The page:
Daily Gains Letter

Why Bonds and Treasuries Are the Worst Places to Park Your Retirement Fund

By for Daily Gains Letter | Mar 8, 2013

















DL_Mar_8_2013_JohnWith the bull market celebrating its fifth anniversary and the Dow Jones Industrial Average reaching record levels (and erasing losses from the financial crisis), it’s not a surprise to see some investors questioning whether or not they’ve missed the boat.

For those who think they missed the recovery, it’s probably a little unnerving to consider the present market a bull market. While the markets may be performing well, the average American isn’t. Unemployment remains high, as does household debt. Gross domestic product (GDP) is essentially flat. And housing remains fragile.

Those that think they have missed out or don’t want to risk jumping back in at this late stage will have to be content with what they’re getting from the banks (0.5%) or with bonds (3.1%). Neither one is worth celebrating.

How did we get here?

In an effort to stem the economic slide of the U.S. housing collapse that first surfaced in 2005, the Federal Reserve unveiled three different rounds of quantitative easing (QE). Since 2008, the Federal Reserve has printed off trillions of dollars, and it continues to add to that number at a staggering rate each month.

But America isn’t alone. Central banks from around the world are flooding the markets with QE.

The extra dollars pumped into the economy are supposed to spur growth. But they also have the reverse effect, shrinking the buying power of each dollar, which is the driving force of inflation. While inflation is good for businesses and Wall Street, it’s bad news for interest rates and everyday Americans and their retirement funds.

If investors aren’t willing to take some of their retirement fund off the U.S. bond and Treasury sidelines and invest it in the stock market, they could be making a costly mistake.

One recent (and exhaustive) study analyzed the returns of Treasury bills, long-term government bonds, and stocks in 22 countries from 1900 to 2012, looking at the relationship between yields, valuation, interest rates, and real returns.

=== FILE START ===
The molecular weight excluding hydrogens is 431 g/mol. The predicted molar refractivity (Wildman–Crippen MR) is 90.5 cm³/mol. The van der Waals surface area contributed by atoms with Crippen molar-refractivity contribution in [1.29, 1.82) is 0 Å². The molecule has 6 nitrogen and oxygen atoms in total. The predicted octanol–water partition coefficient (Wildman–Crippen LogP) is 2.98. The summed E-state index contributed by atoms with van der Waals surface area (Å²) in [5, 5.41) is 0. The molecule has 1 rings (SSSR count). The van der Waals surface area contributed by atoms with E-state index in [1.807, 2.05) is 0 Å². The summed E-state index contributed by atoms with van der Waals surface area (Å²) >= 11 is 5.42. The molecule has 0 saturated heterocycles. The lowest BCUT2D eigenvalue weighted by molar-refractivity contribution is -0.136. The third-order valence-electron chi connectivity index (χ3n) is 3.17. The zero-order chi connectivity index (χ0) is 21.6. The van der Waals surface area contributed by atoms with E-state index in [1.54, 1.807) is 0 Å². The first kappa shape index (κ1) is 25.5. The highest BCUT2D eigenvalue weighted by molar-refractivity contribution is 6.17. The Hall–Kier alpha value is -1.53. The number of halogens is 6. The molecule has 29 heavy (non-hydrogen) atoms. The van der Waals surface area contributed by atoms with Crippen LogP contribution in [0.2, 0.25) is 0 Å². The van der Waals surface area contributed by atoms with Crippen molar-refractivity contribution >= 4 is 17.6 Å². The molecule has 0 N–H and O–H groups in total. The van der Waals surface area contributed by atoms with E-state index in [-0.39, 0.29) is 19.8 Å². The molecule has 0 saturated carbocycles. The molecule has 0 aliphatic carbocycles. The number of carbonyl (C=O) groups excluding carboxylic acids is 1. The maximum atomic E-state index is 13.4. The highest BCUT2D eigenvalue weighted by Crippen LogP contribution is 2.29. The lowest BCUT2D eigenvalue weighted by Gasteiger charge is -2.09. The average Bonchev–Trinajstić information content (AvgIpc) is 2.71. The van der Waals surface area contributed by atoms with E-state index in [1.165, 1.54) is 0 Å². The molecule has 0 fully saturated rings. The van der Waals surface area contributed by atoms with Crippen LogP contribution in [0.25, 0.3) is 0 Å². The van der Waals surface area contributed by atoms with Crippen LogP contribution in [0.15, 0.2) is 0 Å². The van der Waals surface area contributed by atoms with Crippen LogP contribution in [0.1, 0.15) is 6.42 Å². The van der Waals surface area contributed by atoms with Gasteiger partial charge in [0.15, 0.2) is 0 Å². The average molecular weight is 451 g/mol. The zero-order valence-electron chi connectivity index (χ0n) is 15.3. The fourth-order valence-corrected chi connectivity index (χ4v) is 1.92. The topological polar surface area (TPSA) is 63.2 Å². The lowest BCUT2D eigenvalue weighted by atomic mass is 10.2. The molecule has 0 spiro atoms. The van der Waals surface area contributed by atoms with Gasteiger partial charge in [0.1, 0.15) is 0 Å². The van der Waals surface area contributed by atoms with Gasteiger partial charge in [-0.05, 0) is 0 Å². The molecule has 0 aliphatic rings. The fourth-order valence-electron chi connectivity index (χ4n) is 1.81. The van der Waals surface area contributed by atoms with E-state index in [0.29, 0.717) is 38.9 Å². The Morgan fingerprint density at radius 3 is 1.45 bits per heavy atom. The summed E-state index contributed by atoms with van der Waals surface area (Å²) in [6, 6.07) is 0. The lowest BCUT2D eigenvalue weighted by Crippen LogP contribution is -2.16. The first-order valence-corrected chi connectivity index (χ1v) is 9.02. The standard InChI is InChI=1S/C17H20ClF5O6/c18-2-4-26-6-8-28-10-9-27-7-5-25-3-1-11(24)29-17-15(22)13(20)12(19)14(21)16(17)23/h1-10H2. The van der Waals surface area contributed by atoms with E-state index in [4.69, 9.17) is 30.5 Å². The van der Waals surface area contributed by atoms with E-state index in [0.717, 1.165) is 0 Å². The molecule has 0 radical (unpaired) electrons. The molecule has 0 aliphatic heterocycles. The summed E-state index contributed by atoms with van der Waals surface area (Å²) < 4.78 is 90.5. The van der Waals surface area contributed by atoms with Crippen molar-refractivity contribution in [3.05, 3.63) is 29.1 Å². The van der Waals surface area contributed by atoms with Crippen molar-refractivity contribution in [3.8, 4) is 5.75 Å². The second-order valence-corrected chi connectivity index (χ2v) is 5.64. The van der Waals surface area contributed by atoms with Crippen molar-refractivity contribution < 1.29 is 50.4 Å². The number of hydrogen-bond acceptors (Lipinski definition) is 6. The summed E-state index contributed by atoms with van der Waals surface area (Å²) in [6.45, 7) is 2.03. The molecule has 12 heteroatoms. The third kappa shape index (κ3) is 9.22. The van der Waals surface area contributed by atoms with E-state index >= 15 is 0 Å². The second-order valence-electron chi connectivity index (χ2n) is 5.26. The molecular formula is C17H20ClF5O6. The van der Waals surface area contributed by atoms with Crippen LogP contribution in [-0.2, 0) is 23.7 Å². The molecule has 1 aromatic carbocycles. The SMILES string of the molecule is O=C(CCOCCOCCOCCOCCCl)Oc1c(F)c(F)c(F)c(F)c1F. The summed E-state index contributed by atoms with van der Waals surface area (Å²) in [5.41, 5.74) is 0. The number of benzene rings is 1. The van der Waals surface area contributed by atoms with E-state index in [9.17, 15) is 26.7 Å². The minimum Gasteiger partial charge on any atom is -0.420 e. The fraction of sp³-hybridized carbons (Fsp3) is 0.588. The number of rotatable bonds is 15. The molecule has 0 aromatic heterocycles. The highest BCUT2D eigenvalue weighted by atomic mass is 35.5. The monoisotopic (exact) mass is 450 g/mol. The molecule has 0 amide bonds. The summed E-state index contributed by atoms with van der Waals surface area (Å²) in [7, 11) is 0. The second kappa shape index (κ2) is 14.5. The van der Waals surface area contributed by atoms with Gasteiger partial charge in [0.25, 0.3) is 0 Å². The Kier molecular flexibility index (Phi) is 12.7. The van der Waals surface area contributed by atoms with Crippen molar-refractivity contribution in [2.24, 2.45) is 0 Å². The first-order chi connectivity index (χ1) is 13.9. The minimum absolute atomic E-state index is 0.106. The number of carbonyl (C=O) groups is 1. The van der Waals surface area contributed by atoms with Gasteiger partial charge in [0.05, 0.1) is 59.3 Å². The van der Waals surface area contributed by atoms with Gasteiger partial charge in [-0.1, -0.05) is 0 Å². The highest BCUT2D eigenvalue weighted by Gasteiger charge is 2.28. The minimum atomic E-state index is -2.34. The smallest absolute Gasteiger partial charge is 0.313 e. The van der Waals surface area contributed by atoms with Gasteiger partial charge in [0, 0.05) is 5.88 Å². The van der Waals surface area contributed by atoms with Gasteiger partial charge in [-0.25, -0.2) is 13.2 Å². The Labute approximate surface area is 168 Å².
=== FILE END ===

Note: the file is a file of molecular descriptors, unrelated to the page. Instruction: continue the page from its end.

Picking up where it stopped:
The study concluded that real returns over the next 20 to 30 years are going to be pretty dismal. They predict that investors who park their retirement fund in long-term government bonds can expect to realize an annual real return slightly above zero percent. Not great, but better than the negative -0.5% annual real return expected from Treasury bills. (Source: “Credit Suisse Global Investment Returns Yearbook 2013,” Investment Europe February 6, 2013, last accessed March 7, 2013.)

The study’s authors contend that today’s low-interest climate will last longer than many expect. With long-term bond yields barely keeping in step with inflation, any increase in rates will translate into capital losses for bondholders.

Those investors who ran to safe assets, like bonds and Treasuries, after the markets crashed in 2008–2009 may be wondering if their portfolio has enough steam to help them reach their long-term financial/retirement goals.

If not, an increase in asset allocation to stocks may be in order. Investors looking for both capital gains and cash flow might want to consider real estate investment trusts (REITs). Many institutional investors (pension funds, etc.) include real estate in their portfolios.

In view of real estate stocks’ record of providing dividends and diversification, investors should consider adding REITs to their retirement plan.

REITs operate commercial properties in every major metropolitan area, so it’s a good idea to decide which kind of REIT is best suited to your investing needs. Health care and shopping center REITs have been the two top-performing sectors.

In the health care field, investors can look at LTC Properties Inc. (NYSE/LTC), which operates health care and long-term care facilities and provides an annual dividend of around 4.8%. Health Care REIT, Inc. (NYSE/HCN) invests in senior living and health care facilities in the U.S. and Canada and provides an annual dividend of 4.7%.

On the commercial front, NorthStar Realty Finance (NYSE/NRF) provides an annual dividend yield of roughly eight percent. Inland Real Estate Corp. (NYSE/IRC) develops shopping centers and retail properties in the U.S. Midwest and provides an annual dividend of 5.8%.

Bonds and Treasuries offer little financial solace to investors looking to fortify their retirement funds. Diversification is key when it comes to retirement investing, and looking into health care and commercial REITs might be a good place to start for investors looking for a steady income and capital growth.

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